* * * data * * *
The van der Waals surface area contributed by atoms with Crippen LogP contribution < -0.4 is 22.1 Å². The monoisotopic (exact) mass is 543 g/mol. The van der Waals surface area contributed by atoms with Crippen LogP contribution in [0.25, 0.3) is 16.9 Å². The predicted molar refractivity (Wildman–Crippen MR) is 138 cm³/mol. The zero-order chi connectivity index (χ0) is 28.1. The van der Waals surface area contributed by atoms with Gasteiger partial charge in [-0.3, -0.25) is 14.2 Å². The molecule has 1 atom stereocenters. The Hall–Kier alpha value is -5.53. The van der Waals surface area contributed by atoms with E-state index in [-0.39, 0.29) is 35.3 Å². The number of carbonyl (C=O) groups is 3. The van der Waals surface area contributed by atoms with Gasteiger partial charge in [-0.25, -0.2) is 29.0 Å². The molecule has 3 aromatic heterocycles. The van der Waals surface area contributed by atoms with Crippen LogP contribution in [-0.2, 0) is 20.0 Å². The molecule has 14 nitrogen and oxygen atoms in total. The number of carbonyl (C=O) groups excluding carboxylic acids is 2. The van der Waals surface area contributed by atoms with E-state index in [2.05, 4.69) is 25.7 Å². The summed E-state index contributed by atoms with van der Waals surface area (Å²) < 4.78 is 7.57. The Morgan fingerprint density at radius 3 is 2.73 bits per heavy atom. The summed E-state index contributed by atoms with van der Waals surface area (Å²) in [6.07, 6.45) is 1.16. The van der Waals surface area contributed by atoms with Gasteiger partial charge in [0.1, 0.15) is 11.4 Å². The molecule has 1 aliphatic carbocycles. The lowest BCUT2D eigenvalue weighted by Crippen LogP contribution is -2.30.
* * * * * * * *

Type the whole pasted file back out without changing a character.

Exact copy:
The van der Waals surface area contributed by atoms with Crippen LogP contribution < -0.4 is 22.1 Å². The monoisotopic (exact) mass is 543 g/mol. The van der Waals surface area contributed by atoms with Crippen LogP contribution in [0.25, 0.3) is 16.9 Å². The predicted molar refractivity (Wildman–Crippen MR) is 138 cm³/mol. The zero-order chi connectivity index (χ0) is 28.1. The van der Waals surface area contributed by atoms with Gasteiger partial charge in [-0.3, -0.25) is 14.2 Å². The molecule has 1 atom stereocenters. The Hall–Kier alpha value is -5.53. The van der Waals surface area contributed by atoms with E-state index in [-0.39, 0.29) is 35.3 Å². The number of carbonyl (C=O) groups is 3. The van der Waals surface area contributed by atoms with Gasteiger partial charge in [-0.25, -0.2) is 29.0 Å². The molecule has 3 aromatic heterocycles. The van der Waals surface area contributed by atoms with Crippen LogP contribution in [-0.2, 0) is 20.0 Å². The molecule has 14 nitrogen and oxygen atoms in total. The number of carbonyl (C=O) groups excluding carboxylic acids is 2. The van der Waals surface area contributed by atoms with E-state index in [2.05, 4.69) is 25.7 Å². The summed E-state index contributed by atoms with van der Waals surface area (Å²) < 4.78 is 7.57. The Morgan fingerprint density at radius 3 is 2.73 bits per heavy atom. The summed E-state index contributed by atoms with van der Waals surface area (Å²) in [6.07, 6.45) is 1.16. The van der Waals surface area contributed by atoms with Gasteiger partial charge in [0.1, 0.15) is 11.4 Å². The molecule has 1 aliphatic carbocycles. The lowest BCUT2D eigenvalue weighted by Crippen LogP contribution is -2.30.